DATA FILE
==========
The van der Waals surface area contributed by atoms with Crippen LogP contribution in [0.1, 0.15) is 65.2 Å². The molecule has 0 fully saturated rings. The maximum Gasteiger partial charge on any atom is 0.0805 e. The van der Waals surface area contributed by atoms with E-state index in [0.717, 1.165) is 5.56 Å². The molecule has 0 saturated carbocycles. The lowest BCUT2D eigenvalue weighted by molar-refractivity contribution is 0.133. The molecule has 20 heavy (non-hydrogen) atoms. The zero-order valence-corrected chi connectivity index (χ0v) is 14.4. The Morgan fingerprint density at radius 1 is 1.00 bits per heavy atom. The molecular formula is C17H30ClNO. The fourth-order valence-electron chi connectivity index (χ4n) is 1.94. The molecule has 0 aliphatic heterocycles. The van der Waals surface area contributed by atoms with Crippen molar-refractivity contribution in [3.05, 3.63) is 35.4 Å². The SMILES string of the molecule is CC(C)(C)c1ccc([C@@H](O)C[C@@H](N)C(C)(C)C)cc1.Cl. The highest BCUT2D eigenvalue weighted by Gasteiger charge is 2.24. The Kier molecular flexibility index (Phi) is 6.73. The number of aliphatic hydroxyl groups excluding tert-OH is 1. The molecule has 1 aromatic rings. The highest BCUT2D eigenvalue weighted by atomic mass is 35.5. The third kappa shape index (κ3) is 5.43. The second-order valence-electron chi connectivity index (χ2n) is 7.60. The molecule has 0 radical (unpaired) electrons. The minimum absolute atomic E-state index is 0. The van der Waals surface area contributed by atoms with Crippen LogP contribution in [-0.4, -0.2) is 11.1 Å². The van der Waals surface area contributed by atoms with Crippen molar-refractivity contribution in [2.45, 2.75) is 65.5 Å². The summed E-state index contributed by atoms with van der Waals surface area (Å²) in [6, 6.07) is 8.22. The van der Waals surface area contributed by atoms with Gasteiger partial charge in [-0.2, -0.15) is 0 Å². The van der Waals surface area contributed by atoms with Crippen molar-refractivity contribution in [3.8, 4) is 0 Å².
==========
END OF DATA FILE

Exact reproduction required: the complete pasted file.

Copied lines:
The van der Waals surface area contributed by atoms with Crippen LogP contribution in [0.1, 0.15) is 65.2 Å². The molecule has 0 fully saturated rings. The maximum Gasteiger partial charge on any atom is 0.0805 e. The van der Waals surface area contributed by atoms with E-state index in [0.717, 1.165) is 5.56 Å². The molecule has 0 saturated carbocycles. The lowest BCUT2D eigenvalue weighted by molar-refractivity contribution is 0.133. The molecule has 20 heavy (non-hydrogen) atoms. The zero-order valence-corrected chi connectivity index (χ0v) is 14.4. The Morgan fingerprint density at radius 1 is 1.00 bits per heavy atom. The molecular formula is C17H30ClNO. The fourth-order valence-electron chi connectivity index (χ4n) is 1.94. The molecule has 0 aliphatic heterocycles. The van der Waals surface area contributed by atoms with Crippen molar-refractivity contribution in [3.05, 3.63) is 35.4 Å². The SMILES string of the molecule is CC(C)(C)c1ccc([C@@H](O)C[C@@H](N)C(C)(C)C)cc1.Cl. The highest BCUT2D eigenvalue weighted by Gasteiger charge is 2.24. The Kier molecular flexibility index (Phi) is 6.73. The number of aliphatic hydroxyl groups excluding tert-OH is 1. The molecule has 1 aromatic rings. The highest BCUT2D eigenvalue weighted by atomic mass is 35.5. The third kappa shape index (κ3) is 5.43. The second-order valence-electron chi connectivity index (χ2n) is 7.60. The molecule has 0 radical (unpaired) electrons. The minimum absolute atomic E-state index is 0. The van der Waals surface area contributed by atoms with Crippen LogP contribution in [-0.4, -0.2) is 11.1 Å². The van der Waals surface area contributed by atoms with Crippen molar-refractivity contribution in [2.45, 2.75) is 65.5 Å². The summed E-state index contributed by atoms with van der Waals surface area (Å²) in [6, 6.07) is 8.22. The van der Waals surface area contributed by atoms with Gasteiger partial charge in [-0.2, -0.15) is 0 Å². The van der Waals surface area contributed by atoms with Crippen molar-refractivity contribution in [3.8, 4) is 0 Å².